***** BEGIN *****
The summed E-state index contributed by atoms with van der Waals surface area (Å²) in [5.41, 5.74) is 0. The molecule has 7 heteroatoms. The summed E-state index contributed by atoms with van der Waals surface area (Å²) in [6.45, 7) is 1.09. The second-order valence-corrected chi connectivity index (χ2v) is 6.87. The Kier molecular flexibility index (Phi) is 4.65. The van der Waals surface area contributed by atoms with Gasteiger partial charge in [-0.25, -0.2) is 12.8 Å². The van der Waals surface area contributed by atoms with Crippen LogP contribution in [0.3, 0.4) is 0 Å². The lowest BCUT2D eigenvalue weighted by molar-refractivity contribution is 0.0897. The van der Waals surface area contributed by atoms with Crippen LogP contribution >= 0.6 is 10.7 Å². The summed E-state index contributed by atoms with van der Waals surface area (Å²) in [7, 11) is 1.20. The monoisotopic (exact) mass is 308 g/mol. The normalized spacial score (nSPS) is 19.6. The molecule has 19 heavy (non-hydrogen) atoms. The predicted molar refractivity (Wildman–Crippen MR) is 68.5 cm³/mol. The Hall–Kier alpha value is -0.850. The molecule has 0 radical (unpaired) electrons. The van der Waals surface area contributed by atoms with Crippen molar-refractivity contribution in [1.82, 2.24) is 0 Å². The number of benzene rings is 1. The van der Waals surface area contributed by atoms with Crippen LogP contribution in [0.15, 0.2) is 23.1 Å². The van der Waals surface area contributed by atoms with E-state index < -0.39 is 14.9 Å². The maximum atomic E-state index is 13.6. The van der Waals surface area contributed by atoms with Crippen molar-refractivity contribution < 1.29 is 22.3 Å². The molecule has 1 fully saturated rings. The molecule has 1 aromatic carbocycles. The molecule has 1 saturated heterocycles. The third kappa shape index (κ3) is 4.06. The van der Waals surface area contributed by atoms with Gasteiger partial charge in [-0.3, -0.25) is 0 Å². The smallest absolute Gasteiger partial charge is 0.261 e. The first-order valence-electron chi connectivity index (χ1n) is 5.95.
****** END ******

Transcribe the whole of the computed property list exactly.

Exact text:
The summed E-state index contributed by atoms with van der Waals surface area (Å²) in [5.41, 5.74) is 0. The molecule has 7 heteroatoms. The summed E-state index contributed by atoms with van der Waals surface area (Å²) in [6.45, 7) is 1.09. The second-order valence-corrected chi connectivity index (χ2v) is 6.87. The Kier molecular flexibility index (Phi) is 4.65. The van der Waals surface area contributed by atoms with Gasteiger partial charge in [-0.25, -0.2) is 12.8 Å². The van der Waals surface area contributed by atoms with Crippen LogP contribution in [0.3, 0.4) is 0 Å². The lowest BCUT2D eigenvalue weighted by molar-refractivity contribution is 0.0897. The van der Waals surface area contributed by atoms with Crippen LogP contribution >= 0.6 is 10.7 Å². The summed E-state index contributed by atoms with van der Waals surface area (Å²) in [7, 11) is 1.20. The monoisotopic (exact) mass is 308 g/mol. The normalized spacial score (nSPS) is 19.6. The molecule has 19 heavy (non-hydrogen) atoms. The predicted molar refractivity (Wildman–Crippen MR) is 68.5 cm³/mol. The Hall–Kier alpha value is -0.850. The molecule has 0 radical (unpaired) electrons. The van der Waals surface area contributed by atoms with Crippen molar-refractivity contribution in [1.82, 2.24) is 0 Å². The number of benzene rings is 1. The van der Waals surface area contributed by atoms with Crippen LogP contribution in [0.15, 0.2) is 23.1 Å². The van der Waals surface area contributed by atoms with E-state index < -0.39 is 14.9 Å². The maximum atomic E-state index is 13.6. The van der Waals surface area contributed by atoms with Crippen molar-refractivity contribution < 1.29 is 22.3 Å². The molecule has 1 fully saturated rings. The molecule has 1 aromatic carbocycles. The molecule has 1 saturated heterocycles. The third kappa shape index (κ3) is 4.06. The van der Waals surface area contributed by atoms with Gasteiger partial charge in [-0.3, -0.25) is 0 Å². The smallest absolute Gasteiger partial charge is 0.261 e. The first-order valence-electron chi connectivity index (χ1n) is 5.95.